However resistant to definition, voice is unmistakable when you hear it. Here are the opening of two renowned novels. The voices of the narrators are remarkably different, yet each immediately takes possession of the reader:

Herman Melville, Moby Dick:

Call me Ishmael. Some years ago—never mind how long precisely—having little or no money in my purse, and nothing particular to interest me on shore, I thought I would sail about a little and see the watery part of the world. It is a way I have of driving off the spleen and regulating the circulation. Whenever I find myself growing grim about the mouth; whenever it is a damp, drizzly November in my soul; whenever I find myself involuntarily pausing before coffin warehouses, and bringing up the rear of every funeral I meet; and especially whenever my hypos get such an upper hand of me, that it requires a strong moral principle to prevent me from deliberately stepping into the street, and methodically knocking people’s hats off—then, I account it high time to get to sea as soon as I can. This is my substitute for pistol and ball.

Jane Austin, Pride and Prejudice:

It is a truth universally acknowledged that a single man in possession of a good fortune must be in want of a wife.
However little known the feelings or views of such a man may be on his first entering a neighbourhood, this truth is so well fixed in the minds of the surrounding families, that he is considered as the rightful property of some one or other of their daughters.
“My dear Mr. Bennet,” said his lady to him one day, “have you heard that Netherfield Park is let at last?”

I first read Prabhupada’s presentation of Canto One of Srimad Bhagavatam in 1971. At that time the work was available only in the three volumes of the League of Devotee edition that Prabhupada had published in India and brought with him to America in 1965.

It was in these volumes that I encountered Prabhupada’s voice.

The thick, cheap paper of the books were crudely bound. The text was riddled with typos and solecisms. The writing was certainly not “standard” English, but more like what the British called, disparagingly, “Babu English,” the ornate but imperfect English of Indian clerks.

Recognizing the shortcomings of his work, Prabhupada directed his American disciples to edit the volumes to meet the strict requirements of standard English. Even the Sanskrit transliterations had to conform to the established academic usage. This normalized version of the first canto was published in the West under the imprint of The Bhaktivedanta Book Trust.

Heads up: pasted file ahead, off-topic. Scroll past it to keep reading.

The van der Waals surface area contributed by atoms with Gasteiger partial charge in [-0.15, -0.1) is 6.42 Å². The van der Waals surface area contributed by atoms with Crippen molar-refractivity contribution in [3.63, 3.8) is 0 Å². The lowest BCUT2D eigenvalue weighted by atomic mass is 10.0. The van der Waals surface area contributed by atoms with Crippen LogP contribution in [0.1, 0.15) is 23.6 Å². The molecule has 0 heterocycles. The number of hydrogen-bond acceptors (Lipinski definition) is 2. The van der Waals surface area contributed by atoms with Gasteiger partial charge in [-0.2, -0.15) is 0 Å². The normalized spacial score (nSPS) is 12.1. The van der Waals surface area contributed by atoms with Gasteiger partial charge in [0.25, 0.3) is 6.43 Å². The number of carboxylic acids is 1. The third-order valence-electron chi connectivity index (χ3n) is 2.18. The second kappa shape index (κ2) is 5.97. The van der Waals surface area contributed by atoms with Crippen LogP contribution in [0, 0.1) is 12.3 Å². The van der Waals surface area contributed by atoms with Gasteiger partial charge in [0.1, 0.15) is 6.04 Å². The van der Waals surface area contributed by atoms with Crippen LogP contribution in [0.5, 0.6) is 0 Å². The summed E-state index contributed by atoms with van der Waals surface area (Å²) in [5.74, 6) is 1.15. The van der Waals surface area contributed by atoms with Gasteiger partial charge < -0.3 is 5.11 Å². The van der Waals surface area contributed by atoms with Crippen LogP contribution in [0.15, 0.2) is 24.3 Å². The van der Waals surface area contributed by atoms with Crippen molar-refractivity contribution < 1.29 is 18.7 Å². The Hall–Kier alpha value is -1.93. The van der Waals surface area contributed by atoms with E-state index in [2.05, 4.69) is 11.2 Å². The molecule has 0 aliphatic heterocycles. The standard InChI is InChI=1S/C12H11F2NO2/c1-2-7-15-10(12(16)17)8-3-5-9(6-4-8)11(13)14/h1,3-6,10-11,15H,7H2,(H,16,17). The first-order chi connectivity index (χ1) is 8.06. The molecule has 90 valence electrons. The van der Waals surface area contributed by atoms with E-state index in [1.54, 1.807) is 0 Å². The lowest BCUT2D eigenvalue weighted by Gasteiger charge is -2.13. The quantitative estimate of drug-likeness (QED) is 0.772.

I am grateful that I was able first to read Canto One in the original India version. True, it presented a challenge to me when I quoted from it extensively in a paper for a course in graduate religious studies. Standard practice demanded that I put “[sic]” after every single anomaly. It didn’t take me long to forswear that practice, and I simply presented in a footnote my reasons for not salting my quotation with sics. To tell the truth, I was a little embarrassed. So it is not that I did not welcome the BBT edition when it came.

At the same time, something precious to me was lost with the rectification of Prabhupada’s text to standard English: His voice was muffled, muted. And that voice appealed powerfully to me during my first reading; it moved me profoundly. And I missed it later on. For that reason, I return regularly to the original. And I was glad when the BBT published in 2005 a facsimile edition of the original three volumes.

In the excerpt below from the original edition, Prabhupada writes of his own project of presenting Bhagavatam in English to the Western world. If voice requires “passion, plus belief, plus desire,” we encounter it here, in full spiritualized force, energizing Prabhupada’s writing. In this passage, Prabhupada speaks of the urgent need for the Bhagavatam. At the same time he acknowledges his own shortcomings in presenting it and makes the case why the reader should overlook them. Almost magically, he transforms his imperfections into perfections.

Here it is. (You can compare this version of Bhagavatam 1.5.11 to the normalized version here.)


img-b_page_1sb-page-2-gsb-page-3-b

You can see how the energy of Prabhupada’s voice is conveyed by the way his sentences advance through long, rhythmic rhetorical periods, building up power.

Let me illustrate this by graphically rearranging some sentences:

graphic-rearrangement


For those of you who want a further taste of Prabhupada voice, here is the Preface to the second volume of the Bhagavatam. Prabhupada again speaks of his mission of propagating Bhagavatam to the world and urges its necessity. “Voice is style, plus theme, plus personal observations, plus passion, plus belief, plus desire.” All are displayed by Prabhupada in full:

preface-1preface-2bpreface-3preface-4-b